At AWS, we work to keep prices as low as possible and we definitely don't like seeing customers spend money where they wouldn't normally - for example, in reproducing a bug at our request. We're totally happy to look into getting some a refund, and if there's any frustrations with AWS that you or anyone else has, please don't hesitate to let us know.
The current security issue that's causing the need for rebooting EC2 instances isn't something anyone wants, and we do not take steps like this lightly. We work to make sure that the EC2 platform is stable and secure, and in the event of a bug that causes security issues that have the potential to affect our customer's infrastructure that runs on AWS, we want to make sure that the impact is as minimal as possible. In this case, we did not have any other options unfortunately, and we are working with our customers to try and keep the impact as minimal as possible. If you're an AWS customer and you're having issues caused by this (or anything else), please contact us so we can assist you.
Don't tell people that. They don't believe you.
Of course all the people who built shoddy cloud presences are going to be screaming blue murder that their 'oh so successful' but 'couldn't be fucked to run in multiple AZs' businesses are going to be down for a few minutes.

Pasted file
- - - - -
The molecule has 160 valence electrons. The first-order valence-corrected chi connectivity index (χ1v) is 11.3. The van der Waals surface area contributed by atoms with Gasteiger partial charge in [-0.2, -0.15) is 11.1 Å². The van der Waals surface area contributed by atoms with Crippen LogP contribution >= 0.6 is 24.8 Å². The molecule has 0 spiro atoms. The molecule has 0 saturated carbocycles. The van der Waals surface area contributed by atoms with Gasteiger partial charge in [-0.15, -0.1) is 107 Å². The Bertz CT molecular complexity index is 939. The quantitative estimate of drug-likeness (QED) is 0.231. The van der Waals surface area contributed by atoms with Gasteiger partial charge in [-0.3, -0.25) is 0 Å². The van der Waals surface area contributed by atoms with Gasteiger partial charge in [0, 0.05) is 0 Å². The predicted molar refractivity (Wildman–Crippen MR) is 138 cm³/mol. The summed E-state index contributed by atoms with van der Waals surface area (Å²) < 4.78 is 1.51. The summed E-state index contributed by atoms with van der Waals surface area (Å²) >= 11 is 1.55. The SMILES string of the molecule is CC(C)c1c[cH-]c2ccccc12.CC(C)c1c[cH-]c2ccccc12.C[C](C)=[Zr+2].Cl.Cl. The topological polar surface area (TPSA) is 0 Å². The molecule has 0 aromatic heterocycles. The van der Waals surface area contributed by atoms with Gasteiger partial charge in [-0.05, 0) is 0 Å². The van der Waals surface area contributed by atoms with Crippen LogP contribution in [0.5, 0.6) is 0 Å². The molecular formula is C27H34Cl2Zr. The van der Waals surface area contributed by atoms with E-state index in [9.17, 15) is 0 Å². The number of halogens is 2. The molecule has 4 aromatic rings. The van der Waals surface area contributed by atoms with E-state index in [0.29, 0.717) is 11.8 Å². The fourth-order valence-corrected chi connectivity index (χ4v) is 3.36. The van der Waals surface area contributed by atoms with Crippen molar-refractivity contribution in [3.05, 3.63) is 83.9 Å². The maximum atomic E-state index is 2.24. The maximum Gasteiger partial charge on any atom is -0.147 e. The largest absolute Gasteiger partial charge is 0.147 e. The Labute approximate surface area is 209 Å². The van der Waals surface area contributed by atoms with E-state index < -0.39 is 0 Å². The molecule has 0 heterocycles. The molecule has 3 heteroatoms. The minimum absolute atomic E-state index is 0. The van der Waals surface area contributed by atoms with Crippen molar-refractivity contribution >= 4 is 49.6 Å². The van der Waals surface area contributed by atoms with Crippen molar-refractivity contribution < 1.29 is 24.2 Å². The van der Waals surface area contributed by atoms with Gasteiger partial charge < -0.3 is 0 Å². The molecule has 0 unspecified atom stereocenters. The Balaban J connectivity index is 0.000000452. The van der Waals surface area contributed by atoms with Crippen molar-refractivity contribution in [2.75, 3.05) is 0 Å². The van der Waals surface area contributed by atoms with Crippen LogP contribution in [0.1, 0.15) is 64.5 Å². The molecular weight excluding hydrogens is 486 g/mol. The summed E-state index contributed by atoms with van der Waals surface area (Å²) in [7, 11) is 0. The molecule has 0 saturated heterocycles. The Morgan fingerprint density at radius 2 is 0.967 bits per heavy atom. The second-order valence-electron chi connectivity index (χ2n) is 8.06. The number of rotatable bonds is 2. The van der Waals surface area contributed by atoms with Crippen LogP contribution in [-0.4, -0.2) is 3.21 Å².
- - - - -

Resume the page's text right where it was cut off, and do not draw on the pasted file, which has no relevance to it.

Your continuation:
It reminds me of doing tech support during the dotBomb, every daytrader would phone about how they were losing thousand per second while their internet was down, I'd ask them to switch to their backup connection, and then explain that they had the cheapest residential connection available that's inappropriate for day trading and that if they are making thousands per second they should have a backup connection in place.
Then I'd upsell them on a business package and have a guy there in 24 hours.
Autoscaling is your friend. If you're not leveraging it (multiple availability zones), you're doing it wrong. Even single instances can be launched in autoscaling groups with a desired capacity of 1 to ensure that if it falls over, a new one is spun up.
Point 2: AWS is likely trying to rotate capacity for updates, which means they need to evict instances. That are running on doms that they need to update/deprecate/etc. The longer your instances are running (or the more specialized the type of instance is), the more likely you'll see an eviction notice. It should be part of a good practice to launch new instances often as new AMIs become available, or as private AMIs are updated for security patches, etc. - at least monthly! Autoscaling and solid config management simplifies this practice greatly.